Quantitative Analysis in Financial Markets Collected papers of the New York University Mathematical Finance Seminar, Volume II
It is a pleasure to edit the second volume of papers presented at the Mathematical Finance Seminar of New York University. These articles, written by some of the leading experts in financial modeling cover a variety of topics in this field. The volume is divided into three parts: (I) Estimation and Data-Driven Models, (II) Model Calibration and Option Volatility and (III) Pricing and Hedging. The papers in the section on "Estimation and Data-Driven Models" develop new econometric techniques for finance and, in some cases, apply them to derivatives. They showcase several ways in which mathematical models can interact with data. Andrew Lo and his collaborators study the problem of dynamic hedging of contingent claims in incomplete markets. They explore techniques of minimumvariance hedging and apply them to real data, taking into account transaction costs and discrete portfolio rebalancing. These dynamic hedging techniques are called "epsilon-arbitrage" strategies. The contribution of Yacine Ait-Sahalia describes the estimation of stochastic processes for financial time-series in the presence of missing data. Andreas Weigend and Shanming Shi describe recent advances in nonparametric estimation based on Neural Networks. They propose new techniques for characterizing time-series in terms of Hidden Markov Experts. In their contribution on the statistics of prices, Geman, Madan and Yor argue that asset price processes arising from market clearing conditions should be modeled as pure jump processes, with no continuous martingale component. However, they show that continuity and normality can always be obtained after a time change. Kaushik Ronnie Sircar studies dynamic hedging in markets with stochastic volatility. He presents a set of strategies that are robust with respect to the specification of the volatility process. The paper tests his theoretical results on market data.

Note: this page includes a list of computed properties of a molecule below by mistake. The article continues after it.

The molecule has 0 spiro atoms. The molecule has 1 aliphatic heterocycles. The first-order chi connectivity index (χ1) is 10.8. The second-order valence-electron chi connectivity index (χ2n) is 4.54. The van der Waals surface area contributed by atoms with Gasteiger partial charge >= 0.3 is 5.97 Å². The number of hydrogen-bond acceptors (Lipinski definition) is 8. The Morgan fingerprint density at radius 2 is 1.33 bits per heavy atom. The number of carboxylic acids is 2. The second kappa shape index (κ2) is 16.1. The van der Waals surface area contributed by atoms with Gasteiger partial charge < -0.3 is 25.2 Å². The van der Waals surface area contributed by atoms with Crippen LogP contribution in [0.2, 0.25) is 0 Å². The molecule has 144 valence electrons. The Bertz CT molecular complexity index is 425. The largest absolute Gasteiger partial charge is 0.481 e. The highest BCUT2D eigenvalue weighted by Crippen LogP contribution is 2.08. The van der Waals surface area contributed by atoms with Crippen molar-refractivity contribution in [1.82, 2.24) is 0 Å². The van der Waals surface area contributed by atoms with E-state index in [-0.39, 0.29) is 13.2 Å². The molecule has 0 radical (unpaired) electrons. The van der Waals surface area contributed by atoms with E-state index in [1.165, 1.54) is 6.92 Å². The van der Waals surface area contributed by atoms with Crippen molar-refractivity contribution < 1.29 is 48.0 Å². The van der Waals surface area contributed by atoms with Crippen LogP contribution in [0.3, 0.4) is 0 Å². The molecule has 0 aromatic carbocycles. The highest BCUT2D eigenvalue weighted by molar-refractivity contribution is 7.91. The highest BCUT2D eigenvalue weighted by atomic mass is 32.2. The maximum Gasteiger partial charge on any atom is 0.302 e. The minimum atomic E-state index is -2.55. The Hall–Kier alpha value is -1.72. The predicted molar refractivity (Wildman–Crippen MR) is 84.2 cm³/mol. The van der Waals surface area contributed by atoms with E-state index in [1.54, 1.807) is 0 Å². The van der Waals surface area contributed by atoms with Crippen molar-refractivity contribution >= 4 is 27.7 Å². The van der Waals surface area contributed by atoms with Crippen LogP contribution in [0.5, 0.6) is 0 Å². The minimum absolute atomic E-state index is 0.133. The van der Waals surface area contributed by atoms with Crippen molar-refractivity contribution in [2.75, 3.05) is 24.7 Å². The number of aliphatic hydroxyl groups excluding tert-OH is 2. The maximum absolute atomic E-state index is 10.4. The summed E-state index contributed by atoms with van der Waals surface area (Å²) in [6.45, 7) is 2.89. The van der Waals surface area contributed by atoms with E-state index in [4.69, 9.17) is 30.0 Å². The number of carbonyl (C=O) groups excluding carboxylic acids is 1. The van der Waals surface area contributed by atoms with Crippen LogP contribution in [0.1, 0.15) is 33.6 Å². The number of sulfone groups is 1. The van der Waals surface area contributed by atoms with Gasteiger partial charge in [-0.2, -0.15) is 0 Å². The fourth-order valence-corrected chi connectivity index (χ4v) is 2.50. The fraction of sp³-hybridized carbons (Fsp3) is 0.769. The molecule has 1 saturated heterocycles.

The second section deals with the calibration of asset-pricing models. The authors develop different approaches to model the so-called "volatility skew" or "volatility smile" observed in most option markets. In many cases, the techniques can be applied to fitting prices of more general instruments. Peter Carr and Dilip Madan develop a model for pricing options based on the observation of the implied volatilities of a series of options with the same expiration date.